Identity-Based Habits vs. Rapid Transformations
So often, we overestimate the importance of a single event (like a marathon) and underestimate the importance of making better choices on a daily basis (like running 5 days per week).
We think that getting “that job” or being featured in “that media outlet” or losing “those 30 pounds” will transform us into the person we want to become. We fall victim to a fixed mindset and think that we are defined by the result.
Sustainable and long–lasting change starts with building a better identity, not by focusing on results like your performance or your appearance.
Here's the truth: it's your daily actions that will change what you believe about yourself and the person you become. It's about setting a schedule, showing up, and sticking to it. It's about focusing on building the right identity rather than worrying about getting the right result.
In my experience, identity-based habits tie in directly with the research from Dweck and her contemporaries. When you let the results define you — your talent, your test scores, your weight, your job, your performance, your appearance — you become the victim of a fixed mindset. But when you dedicate yourself to showing up each day and focusing on the habits that form a better identity, that's when you learn and develop. That's what a growth mindset looks like in the real world.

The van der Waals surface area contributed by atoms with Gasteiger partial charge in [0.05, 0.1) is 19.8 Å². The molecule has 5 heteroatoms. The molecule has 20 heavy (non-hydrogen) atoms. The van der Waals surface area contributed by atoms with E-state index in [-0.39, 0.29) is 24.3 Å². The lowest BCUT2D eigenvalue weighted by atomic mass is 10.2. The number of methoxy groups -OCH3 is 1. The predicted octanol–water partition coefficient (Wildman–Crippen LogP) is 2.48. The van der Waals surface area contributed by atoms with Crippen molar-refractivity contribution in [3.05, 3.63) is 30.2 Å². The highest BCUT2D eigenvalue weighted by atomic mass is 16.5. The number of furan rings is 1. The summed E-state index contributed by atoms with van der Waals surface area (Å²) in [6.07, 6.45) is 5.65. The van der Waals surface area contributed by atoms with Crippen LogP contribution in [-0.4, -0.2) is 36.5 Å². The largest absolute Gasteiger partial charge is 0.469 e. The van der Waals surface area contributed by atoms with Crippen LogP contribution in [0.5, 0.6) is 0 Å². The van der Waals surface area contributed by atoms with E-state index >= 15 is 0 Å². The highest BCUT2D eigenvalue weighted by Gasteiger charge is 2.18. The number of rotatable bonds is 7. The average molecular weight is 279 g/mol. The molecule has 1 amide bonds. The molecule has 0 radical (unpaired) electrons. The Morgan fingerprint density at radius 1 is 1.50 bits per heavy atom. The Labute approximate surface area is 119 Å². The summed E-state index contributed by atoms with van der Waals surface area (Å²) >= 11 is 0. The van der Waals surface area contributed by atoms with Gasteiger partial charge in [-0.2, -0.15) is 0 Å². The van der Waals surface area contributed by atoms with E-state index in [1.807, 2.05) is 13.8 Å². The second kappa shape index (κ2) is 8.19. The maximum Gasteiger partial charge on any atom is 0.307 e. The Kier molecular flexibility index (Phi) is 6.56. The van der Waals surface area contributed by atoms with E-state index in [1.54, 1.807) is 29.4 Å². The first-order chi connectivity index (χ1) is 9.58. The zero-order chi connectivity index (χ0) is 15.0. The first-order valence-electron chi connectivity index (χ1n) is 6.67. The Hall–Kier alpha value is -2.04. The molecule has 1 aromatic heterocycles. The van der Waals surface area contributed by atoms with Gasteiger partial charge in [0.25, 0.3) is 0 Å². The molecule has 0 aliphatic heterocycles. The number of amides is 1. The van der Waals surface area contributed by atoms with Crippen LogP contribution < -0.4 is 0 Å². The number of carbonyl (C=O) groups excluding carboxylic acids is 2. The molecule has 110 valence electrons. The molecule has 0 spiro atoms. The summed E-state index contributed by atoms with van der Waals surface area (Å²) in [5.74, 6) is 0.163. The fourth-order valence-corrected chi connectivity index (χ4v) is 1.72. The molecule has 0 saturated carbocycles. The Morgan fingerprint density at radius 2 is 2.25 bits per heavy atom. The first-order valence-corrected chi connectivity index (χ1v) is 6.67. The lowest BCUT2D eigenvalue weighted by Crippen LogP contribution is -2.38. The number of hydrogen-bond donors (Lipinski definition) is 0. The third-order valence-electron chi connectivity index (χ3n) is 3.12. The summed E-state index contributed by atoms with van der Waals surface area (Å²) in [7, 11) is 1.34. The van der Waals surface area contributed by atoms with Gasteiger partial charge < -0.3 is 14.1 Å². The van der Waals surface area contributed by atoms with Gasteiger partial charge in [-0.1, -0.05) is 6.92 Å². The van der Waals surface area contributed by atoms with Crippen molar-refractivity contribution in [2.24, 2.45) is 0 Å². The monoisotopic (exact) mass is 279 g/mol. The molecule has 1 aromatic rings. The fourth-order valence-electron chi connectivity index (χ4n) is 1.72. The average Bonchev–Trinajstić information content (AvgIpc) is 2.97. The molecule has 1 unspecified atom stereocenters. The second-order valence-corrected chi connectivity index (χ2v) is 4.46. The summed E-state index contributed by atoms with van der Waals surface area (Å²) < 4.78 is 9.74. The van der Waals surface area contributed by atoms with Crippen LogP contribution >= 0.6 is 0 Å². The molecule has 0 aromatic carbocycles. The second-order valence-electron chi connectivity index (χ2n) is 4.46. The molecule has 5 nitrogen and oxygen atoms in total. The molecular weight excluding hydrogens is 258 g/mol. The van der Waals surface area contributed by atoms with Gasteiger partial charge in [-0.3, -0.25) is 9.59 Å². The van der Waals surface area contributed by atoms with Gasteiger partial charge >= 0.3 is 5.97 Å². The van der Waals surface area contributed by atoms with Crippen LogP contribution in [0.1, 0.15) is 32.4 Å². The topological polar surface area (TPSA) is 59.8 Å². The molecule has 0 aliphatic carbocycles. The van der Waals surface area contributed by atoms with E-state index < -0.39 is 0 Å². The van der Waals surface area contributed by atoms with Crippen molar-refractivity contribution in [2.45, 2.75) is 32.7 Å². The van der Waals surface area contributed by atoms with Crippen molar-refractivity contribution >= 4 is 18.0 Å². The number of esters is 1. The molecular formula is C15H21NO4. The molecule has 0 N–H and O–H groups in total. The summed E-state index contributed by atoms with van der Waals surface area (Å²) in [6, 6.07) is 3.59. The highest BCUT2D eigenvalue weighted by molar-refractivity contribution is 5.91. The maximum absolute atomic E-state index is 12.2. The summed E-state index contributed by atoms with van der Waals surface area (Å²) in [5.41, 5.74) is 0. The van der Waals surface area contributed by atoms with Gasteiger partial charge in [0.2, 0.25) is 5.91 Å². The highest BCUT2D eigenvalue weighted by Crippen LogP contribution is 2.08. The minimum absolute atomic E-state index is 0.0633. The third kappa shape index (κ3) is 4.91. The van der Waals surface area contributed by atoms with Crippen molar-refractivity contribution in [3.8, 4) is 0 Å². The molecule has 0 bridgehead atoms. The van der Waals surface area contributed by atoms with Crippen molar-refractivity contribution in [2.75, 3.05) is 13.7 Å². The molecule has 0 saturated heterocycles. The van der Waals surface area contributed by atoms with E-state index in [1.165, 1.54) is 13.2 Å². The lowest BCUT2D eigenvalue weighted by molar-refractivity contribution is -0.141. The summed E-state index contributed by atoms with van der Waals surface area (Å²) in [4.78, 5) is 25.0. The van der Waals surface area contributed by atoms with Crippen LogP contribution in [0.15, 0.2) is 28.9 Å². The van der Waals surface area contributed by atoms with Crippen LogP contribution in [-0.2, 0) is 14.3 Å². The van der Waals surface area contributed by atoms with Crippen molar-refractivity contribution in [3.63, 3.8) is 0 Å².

What You Should Do Now
In case I haven't made it clear enough already: skill is something you can cultivate, not merely something you're born with.
You can become more creative, more intelligent, more athletic, more artistic, and more successful by focusing on the process, not the outcome.
Instead of worrying about winning the championship, commit to the process of training like a champion. Instead of worrying about writing a bestselling book, commit to the process of publishing your ideas on a consistent basis. Instead of worrying about getting six pack abs, commit to the process of eating healthy each day.
It's not about the result, it's about building the identity of the type of person who gets to enjoy those results.